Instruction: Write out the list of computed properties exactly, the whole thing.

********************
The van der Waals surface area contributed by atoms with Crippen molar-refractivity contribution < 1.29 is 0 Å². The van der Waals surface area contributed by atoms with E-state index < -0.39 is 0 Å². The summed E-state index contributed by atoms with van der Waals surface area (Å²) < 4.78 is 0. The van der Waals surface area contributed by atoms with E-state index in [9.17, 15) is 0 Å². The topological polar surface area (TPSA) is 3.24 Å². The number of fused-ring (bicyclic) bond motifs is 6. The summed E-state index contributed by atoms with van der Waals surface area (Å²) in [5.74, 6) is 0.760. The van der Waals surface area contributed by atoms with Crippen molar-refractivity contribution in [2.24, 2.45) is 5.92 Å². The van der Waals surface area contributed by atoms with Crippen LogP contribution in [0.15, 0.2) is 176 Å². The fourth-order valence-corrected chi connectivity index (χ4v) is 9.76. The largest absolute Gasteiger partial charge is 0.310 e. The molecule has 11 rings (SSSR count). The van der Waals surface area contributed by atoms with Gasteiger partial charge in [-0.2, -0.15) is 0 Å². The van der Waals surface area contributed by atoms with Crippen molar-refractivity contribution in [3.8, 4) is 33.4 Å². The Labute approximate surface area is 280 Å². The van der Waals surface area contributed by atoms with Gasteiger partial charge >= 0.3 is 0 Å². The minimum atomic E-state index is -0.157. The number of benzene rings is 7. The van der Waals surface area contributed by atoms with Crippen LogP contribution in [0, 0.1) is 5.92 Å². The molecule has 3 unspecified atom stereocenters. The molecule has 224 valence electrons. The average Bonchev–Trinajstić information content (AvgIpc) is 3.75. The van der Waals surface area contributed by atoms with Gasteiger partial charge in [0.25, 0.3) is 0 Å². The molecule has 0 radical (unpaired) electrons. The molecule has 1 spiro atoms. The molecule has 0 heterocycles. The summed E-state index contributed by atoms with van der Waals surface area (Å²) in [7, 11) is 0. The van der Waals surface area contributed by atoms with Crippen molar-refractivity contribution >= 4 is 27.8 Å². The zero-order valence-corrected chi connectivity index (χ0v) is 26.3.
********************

The van der Waals surface area contributed by atoms with Crippen molar-refractivity contribution < 1.29 is 0 Å². The van der Waals surface area contributed by atoms with E-state index < -0.39 is 0 Å². The summed E-state index contributed by atoms with van der Waals surface area (Å²) < 4.78 is 0. The van der Waals surface area contributed by atoms with E-state index in [9.17, 15) is 0 Å². The topological polar surface area (TPSA) is 3.24 Å². The number of fused-ring (bicyclic) bond motifs is 6. The summed E-state index contributed by atoms with van der Waals surface area (Å²) in [5.74, 6) is 0.760. The van der Waals surface area contributed by atoms with Crippen molar-refractivity contribution in [2.24, 2.45) is 5.92 Å². The van der Waals surface area contributed by atoms with Crippen LogP contribution in [0.15, 0.2) is 176 Å². The fourth-order valence-corrected chi connectivity index (χ4v) is 9.76. The largest absolute Gasteiger partial charge is 0.310 e. The molecule has 11 rings (SSSR count). The van der Waals surface area contributed by atoms with Gasteiger partial charge in [-0.2, -0.15) is 0 Å². The van der Waals surface area contributed by atoms with Crippen molar-refractivity contribution in [3.8, 4) is 33.4 Å². The Labute approximate surface area is 280 Å². The van der Waals surface area contributed by atoms with Gasteiger partial charge >= 0.3 is 0 Å². The minimum atomic E-state index is -0.157. The number of benzene rings is 7. The van der Waals surface area contributed by atoms with Crippen LogP contribution in [0, 0.1) is 5.92 Å². The molecule has 3 unspecified atom stereocenters. The molecule has 224 valence electrons. The average Bonchev–Trinajstić information content (AvgIpc) is 3.75. The van der Waals surface area contributed by atoms with Gasteiger partial charge in [0.25, 0.3) is 0 Å². The molecule has 0 radical (unpaired) electrons. The molecule has 1 spiro atoms. The molecule has 0 heterocycles. The summed E-state index contributed by atoms with van der Waals surface area (Å²) in [7, 11) is 0. The van der Waals surface area contributed by atoms with Crippen molar-refractivity contribution >= 4 is 27.8 Å². The zero-order valence-corrected chi connectivity index (χ0v) is 26.3.